At Walker Bay in the South Shetland Islands, we didn’t just see cute one-month old Southern elephant seal pups sleeping and lazing around. There were also a bunch of youngsters that were somewhat older than the weaners given their double to triple sizes. These guys were much more active, wobbling around and getting at each other repeatedly.
As a result, we observed a number of fights where youngsters, and even some weaners, were getting at each other, presumably to test their strength, to show others who’s boss, and to shape the overall social structure within the group. During their noisy fights, they roared and grunted at each other quite loudly, before smashing their bulky bodies into each other with their heads held up high. Oftentimes, as the battles unfolded, we witnessed fierce displays of open-mouthed threats, body slams, and surprisingly agile maneuvers as these youngsters tried to establish dominance.
Some of them had bloody streaks, bite marks and scars on their backs indicating that this wasn’t just all play but rather a critical practice for life as an adult seal and for survival in the harsh Antarctic environment.
It was quite the impressive to watch these fights from a close distance and hearing these loud roars. Their fights never lasted for more than 5-10 minutes but occasionally seemed intense. Afterwards, they would both go their separate ways again and rest or find someone else to fight with. Luckily, the youngsters were just focussing on each other and not caring much for our presence.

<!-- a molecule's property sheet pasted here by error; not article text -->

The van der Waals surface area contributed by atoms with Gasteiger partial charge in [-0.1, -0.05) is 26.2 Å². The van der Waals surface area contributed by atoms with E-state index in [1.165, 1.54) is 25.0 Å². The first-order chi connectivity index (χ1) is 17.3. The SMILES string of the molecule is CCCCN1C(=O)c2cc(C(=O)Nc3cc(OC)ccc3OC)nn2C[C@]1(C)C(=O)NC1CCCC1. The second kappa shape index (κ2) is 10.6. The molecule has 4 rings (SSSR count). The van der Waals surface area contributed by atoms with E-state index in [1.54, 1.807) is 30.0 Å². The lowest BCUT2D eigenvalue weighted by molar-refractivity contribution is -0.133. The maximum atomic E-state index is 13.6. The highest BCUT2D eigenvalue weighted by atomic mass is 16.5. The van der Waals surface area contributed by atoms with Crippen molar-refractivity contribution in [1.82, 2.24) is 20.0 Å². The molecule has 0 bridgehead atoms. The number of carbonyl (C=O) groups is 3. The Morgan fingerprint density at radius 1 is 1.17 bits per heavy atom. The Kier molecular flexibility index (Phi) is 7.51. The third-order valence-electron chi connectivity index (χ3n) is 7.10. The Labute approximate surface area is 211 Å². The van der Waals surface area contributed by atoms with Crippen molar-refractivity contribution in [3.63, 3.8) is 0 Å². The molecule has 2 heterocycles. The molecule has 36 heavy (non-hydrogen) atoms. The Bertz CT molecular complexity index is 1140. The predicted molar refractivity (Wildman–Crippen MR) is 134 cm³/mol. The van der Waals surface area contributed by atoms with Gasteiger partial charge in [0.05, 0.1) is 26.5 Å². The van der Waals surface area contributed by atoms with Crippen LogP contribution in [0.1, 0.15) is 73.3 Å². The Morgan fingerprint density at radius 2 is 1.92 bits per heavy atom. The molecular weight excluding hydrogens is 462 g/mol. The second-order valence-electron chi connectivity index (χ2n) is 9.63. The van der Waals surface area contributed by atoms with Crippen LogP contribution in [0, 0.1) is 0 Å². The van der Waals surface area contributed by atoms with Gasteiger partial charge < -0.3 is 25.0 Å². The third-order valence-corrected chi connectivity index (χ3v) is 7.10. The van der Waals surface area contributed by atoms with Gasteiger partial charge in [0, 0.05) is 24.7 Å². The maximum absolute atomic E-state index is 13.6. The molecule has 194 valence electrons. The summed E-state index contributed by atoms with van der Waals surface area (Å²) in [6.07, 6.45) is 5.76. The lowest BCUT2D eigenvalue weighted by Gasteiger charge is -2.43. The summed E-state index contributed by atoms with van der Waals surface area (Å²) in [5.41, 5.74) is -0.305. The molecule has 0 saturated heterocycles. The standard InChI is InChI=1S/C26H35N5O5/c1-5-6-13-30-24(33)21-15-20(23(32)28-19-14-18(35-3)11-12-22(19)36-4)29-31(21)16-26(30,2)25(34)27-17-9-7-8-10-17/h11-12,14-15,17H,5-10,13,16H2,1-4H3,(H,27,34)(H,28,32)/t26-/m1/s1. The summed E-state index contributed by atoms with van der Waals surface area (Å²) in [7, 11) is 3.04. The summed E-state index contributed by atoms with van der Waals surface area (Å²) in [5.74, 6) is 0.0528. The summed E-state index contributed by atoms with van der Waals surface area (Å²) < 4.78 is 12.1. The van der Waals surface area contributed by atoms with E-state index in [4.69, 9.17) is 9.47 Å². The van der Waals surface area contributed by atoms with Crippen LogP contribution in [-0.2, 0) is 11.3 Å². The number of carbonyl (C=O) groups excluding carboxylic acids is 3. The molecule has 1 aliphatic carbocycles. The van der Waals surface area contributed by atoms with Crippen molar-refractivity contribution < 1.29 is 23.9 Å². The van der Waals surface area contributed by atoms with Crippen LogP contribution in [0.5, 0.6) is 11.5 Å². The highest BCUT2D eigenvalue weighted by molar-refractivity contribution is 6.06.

We observed all this right at the beach, close to the water. But further back, about 150 meters away from the pups, and higher up in the mountains, there was the rest of the large elephant seal harem. Maybe two dozen adult seals, presumably mostly females, were resting, moving over each other, and making lots of grunting noises. For good reasons, we stayed at a large distance from them. While they were not interested in the pups or actually protecting them, we did not want to cause any disruption to their business, or have them become too curious about us. Male Southern elephant seals are impressively large (4-6 meters, up to 3500 kg) and can be rather fast on land, especially when feeling the need to protect their ladies.
Seeing these seals fight to prepare themselves for a successful future helped me remember that sometimes we have to take a stand — especially when it comes to something as important as the survival of our planet. Because in doing nothing, someone else, or something else, will take over. All we are left with then is to watch as our opportunities to actively help shape our future slip away — a potential unrealized — and the world being taken over by forces beyond our control. Inaction only leads to a passive surrender of the very agency that could have propelled us towards a brighter future.